in a deeply embarrassing fall from grace.
Chen's imminent retirement as commerce minister, a post he has held since taking over from now disgraced politician Bo Xilai in late 2007, would come as China faces growing tension with major trade partners in Europe and the United States and Chinese officials warn of increasing protectionism.
China's leaders set a goal for 10 percent export growth this year, but it is more likely to come in at around 7 percent as the world has struggled to recover from financial crisis.
Some experts suggest that Chen's age was the main factor in his ouster.
Minister Chen didn't get onto the Central Committee because of his age. He was born in 1949 and that makes him too old to serve a full term, said a Commerce Ministry official who declined to be identified.
But exceptions to the mandatory retirement age of 65 are often made for cabinet ministers and provincial governors and politicians can become a vice premier before they turn 68.
Du Qinglin, 66, a vice chairman to parliament's advisory body, was just elected to the Central Committee.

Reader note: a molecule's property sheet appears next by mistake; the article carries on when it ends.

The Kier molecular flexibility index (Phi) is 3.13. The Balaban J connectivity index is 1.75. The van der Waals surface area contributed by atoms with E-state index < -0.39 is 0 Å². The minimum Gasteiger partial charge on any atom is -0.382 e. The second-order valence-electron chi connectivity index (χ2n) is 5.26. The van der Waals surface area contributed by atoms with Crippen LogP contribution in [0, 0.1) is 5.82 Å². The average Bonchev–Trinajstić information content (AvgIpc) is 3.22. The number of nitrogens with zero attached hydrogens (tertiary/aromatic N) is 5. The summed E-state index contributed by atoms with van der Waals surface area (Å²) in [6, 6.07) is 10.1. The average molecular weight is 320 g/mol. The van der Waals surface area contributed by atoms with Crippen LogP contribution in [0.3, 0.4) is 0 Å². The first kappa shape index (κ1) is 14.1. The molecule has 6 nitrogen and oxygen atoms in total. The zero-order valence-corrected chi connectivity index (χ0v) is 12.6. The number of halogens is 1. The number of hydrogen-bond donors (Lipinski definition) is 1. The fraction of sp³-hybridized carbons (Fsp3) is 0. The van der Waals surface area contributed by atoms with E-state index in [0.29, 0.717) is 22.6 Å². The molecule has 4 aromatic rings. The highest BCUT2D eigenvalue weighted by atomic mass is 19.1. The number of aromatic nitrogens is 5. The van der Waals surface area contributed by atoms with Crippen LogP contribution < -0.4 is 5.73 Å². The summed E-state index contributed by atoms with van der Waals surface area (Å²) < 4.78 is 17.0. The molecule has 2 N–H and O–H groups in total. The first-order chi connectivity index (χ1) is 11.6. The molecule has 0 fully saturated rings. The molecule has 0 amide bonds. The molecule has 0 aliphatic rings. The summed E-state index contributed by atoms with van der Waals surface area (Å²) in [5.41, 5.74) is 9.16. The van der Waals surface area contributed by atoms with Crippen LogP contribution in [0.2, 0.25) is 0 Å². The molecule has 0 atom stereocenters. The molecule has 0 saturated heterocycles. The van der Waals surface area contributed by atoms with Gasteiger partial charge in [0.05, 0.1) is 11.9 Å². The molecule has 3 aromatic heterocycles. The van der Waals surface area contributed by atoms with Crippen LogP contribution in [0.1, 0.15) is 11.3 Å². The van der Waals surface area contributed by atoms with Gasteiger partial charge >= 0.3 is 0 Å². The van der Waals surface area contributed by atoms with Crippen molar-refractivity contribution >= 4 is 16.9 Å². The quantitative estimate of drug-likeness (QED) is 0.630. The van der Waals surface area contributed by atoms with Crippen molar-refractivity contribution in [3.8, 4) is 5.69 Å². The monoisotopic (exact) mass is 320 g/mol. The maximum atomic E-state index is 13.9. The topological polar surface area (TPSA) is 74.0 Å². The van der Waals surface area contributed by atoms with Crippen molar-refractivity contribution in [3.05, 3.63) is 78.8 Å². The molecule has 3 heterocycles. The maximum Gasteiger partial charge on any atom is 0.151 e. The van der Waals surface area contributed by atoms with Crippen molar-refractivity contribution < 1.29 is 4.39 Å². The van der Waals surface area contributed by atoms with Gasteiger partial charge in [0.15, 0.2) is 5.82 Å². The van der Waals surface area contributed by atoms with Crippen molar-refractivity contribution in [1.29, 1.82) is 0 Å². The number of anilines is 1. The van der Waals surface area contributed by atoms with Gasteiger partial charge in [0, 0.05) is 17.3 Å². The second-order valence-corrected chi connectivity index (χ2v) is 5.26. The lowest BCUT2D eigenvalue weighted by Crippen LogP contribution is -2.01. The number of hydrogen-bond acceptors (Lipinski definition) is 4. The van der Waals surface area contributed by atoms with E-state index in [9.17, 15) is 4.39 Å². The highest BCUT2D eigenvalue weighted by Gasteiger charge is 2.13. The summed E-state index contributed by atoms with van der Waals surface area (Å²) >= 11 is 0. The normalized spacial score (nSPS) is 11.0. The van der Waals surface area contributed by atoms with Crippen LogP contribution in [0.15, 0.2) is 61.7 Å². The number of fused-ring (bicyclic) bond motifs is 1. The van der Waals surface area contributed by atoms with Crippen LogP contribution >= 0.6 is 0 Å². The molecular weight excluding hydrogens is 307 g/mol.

At a news conference last week on the sidelines of the congress, Chen declined to answer questions about whether he was being considered for a vice premier post, but he defended the ministry's record at the World Trade Organisation.
When you consider the volume of trade cases in which China is involved, we've won quite a few, Chen said. But we haven't bragged about our wins, whereas some of our foreign colleagues have trumpeted theirs.
Analysts said Chen had a reputation as a competent and moderate minister, suggesting his performance may not have been at the centre of his failure to secure a central committee seat, and despite the questions that are bound to arise, policy would probably not change.
China's overall trade policy is not set by the ministry, but by the central government, said He Weiwen, director of the China-U.S. Trade Research Centre at the University of International Business and Economics in Beijing.
Under Chen, the ministry has increased its use of WTO legal processes, in part to gain experience. China has a